To generate a specific TIAC for uterus and ovaries separately, the total number of disintegrations in these organs was partitioned proportionally to their respective masses reported in the ICRP-89 human female reference phantom [39]. Similarly, we partitioned the total number of disintegrations measured in the mouse colon proportionally to the masses of its components (left, right and rectum) according to the ICRP-89 human reference phantom [39].

It should be noted that only a sample of the total blood can be harvested from cardiac puncture in the living mouse. Therefore, the corresponding TIAC accounts only for a fraction of the actual total blood TIAC. In order to generate a blood TIAC, the following formula was adopted:

$$ \mathrm{TIAC}\left(\mathrm{blood}\right)=\frac{\mathrm{TIAC}\left(\mathrm{blood}\ \mathrm{sample}\right)}{\mathrm{Blood}\ \mathrm{sample}\ \mathrm{mass}\ \left(\mathrm{g}\right)}\times \mathrm{Mouse}\ \mathrm{total}\ \mathrm{blood}\ \mathrm{pool}\ \left(\mathrm{g}\right) $$

The blood sample mass, averaged across all the animals used for the experiment, was 0.672 g. As the mouse total blood pool, we adopted the value of 1.46 g, which considers a total mouse blood volume of 58.5 ml/kg of body weight [40] and a density of 1 g/ml.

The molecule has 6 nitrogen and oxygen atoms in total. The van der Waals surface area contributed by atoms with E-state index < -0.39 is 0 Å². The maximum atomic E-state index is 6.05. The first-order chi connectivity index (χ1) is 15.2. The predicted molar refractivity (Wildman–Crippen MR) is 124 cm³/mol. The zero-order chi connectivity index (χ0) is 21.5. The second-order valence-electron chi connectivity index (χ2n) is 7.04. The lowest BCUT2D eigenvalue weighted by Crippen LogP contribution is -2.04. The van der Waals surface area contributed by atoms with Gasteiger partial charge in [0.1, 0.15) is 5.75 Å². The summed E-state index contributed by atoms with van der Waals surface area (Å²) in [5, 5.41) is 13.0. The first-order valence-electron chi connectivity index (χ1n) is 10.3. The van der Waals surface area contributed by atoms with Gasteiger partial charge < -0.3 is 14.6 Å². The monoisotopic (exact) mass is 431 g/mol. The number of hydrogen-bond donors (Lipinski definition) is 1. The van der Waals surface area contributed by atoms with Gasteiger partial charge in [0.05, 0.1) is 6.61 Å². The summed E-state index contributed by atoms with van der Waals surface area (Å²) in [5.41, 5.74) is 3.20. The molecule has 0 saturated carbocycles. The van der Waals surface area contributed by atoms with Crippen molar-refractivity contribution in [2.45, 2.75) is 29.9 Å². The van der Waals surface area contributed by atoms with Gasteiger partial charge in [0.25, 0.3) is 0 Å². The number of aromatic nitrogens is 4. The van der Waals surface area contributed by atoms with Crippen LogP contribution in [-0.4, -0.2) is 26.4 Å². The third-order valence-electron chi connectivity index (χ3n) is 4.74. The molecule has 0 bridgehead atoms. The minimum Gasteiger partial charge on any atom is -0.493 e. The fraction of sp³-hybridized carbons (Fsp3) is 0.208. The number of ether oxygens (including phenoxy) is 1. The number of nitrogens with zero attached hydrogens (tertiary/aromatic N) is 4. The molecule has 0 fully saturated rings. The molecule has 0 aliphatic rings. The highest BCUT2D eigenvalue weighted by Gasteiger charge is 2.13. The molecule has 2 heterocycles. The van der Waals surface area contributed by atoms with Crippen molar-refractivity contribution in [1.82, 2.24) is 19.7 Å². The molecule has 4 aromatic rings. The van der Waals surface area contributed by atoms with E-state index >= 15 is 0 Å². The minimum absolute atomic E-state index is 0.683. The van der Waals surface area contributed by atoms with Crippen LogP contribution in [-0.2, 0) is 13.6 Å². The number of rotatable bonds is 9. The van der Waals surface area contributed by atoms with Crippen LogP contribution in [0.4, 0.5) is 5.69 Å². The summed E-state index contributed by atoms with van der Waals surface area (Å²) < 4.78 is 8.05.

Another important aspect is the evaluation of the contribution of the tumor sink. When extrapolating human organ doses from biodistribution obtained in tumor-bearing mouse, it should be considered that the tumor is relatively large compared with the mass of the animal. Consequently, the availability of the antibody for non-tumor tissues would be much higher in absence of such antigenic sink. On the contrary, in humans, the tumors are relatively much smaller than in experimental xenograft mouse models. To take into account this factor, we decided to redistribute the tumor TIAC into mouse source-organ TIACs according to the following formula:

$$ {TIAC}_{m, correct}(organ)={TIAC}_m(organ)+\left[{TIAC}_m(tumor)\times \frac{TIAC_m(organ)}{TIAC_m(WB)-{TIAC}_m(tumor)}\right] $$

Human source-organ TIACs (TIACsh in units of MBq·h/MBq) were extrapolated from murine TIACs (TIACsm) according to the Swiss Federal guidelines [41] by applying the formula: